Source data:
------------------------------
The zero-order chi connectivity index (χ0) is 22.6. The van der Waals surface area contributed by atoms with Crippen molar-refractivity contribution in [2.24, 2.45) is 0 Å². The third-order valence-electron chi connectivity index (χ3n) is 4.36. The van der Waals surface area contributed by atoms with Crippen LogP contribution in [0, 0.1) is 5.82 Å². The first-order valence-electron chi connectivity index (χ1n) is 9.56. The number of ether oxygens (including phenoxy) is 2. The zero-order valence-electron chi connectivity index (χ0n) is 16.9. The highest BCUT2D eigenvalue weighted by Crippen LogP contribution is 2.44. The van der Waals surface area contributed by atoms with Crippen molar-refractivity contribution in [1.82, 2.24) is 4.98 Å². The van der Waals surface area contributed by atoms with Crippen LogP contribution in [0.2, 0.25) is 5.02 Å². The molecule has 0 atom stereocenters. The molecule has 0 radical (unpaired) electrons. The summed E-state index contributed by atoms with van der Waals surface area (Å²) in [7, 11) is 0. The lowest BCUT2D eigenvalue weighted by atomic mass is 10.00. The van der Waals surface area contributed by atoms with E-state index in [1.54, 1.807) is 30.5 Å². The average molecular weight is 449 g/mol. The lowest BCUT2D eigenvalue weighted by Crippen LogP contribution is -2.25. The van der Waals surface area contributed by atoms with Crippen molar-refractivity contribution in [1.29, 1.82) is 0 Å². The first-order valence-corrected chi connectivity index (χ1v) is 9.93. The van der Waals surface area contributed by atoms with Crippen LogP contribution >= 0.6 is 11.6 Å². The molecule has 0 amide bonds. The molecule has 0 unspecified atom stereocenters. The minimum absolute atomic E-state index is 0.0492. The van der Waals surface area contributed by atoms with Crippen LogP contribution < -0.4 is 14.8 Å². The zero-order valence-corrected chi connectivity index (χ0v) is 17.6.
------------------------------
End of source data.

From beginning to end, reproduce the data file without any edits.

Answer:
The zero-order chi connectivity index (χ0) is 22.6. The van der Waals surface area contributed by atoms with Crippen molar-refractivity contribution in [2.24, 2.45) is 0 Å². The third-order valence-electron chi connectivity index (χ3n) is 4.36. The van der Waals surface area contributed by atoms with Crippen LogP contribution in [0, 0.1) is 5.82 Å². The first-order valence-electron chi connectivity index (χ1n) is 9.56. The number of ether oxygens (including phenoxy) is 2. The zero-order valence-electron chi connectivity index (χ0n) is 16.9. The highest BCUT2D eigenvalue weighted by Crippen LogP contribution is 2.44. The van der Waals surface area contributed by atoms with Crippen molar-refractivity contribution in [1.82, 2.24) is 4.98 Å². The van der Waals surface area contributed by atoms with Crippen LogP contribution in [0.2, 0.25) is 5.02 Å². The molecule has 0 atom stereocenters. The molecule has 0 radical (unpaired) electrons. The summed E-state index contributed by atoms with van der Waals surface area (Å²) in [7, 11) is 0. The lowest BCUT2D eigenvalue weighted by atomic mass is 10.00. The van der Waals surface area contributed by atoms with E-state index in [1.54, 1.807) is 30.5 Å². The average molecular weight is 449 g/mol. The lowest BCUT2D eigenvalue weighted by Crippen LogP contribution is -2.25. The van der Waals surface area contributed by atoms with Crippen molar-refractivity contribution in [1.29, 1.82) is 0 Å². The first-order valence-corrected chi connectivity index (χ1v) is 9.93. The van der Waals surface area contributed by atoms with Crippen LogP contribution >= 0.6 is 11.6 Å². The molecule has 0 amide bonds. The molecule has 0 unspecified atom stereocenters. The minimum absolute atomic E-state index is 0.0492. The van der Waals surface area contributed by atoms with Crippen LogP contribution < -0.4 is 14.8 Å². The zero-order valence-corrected chi connectivity index (χ0v) is 17.6.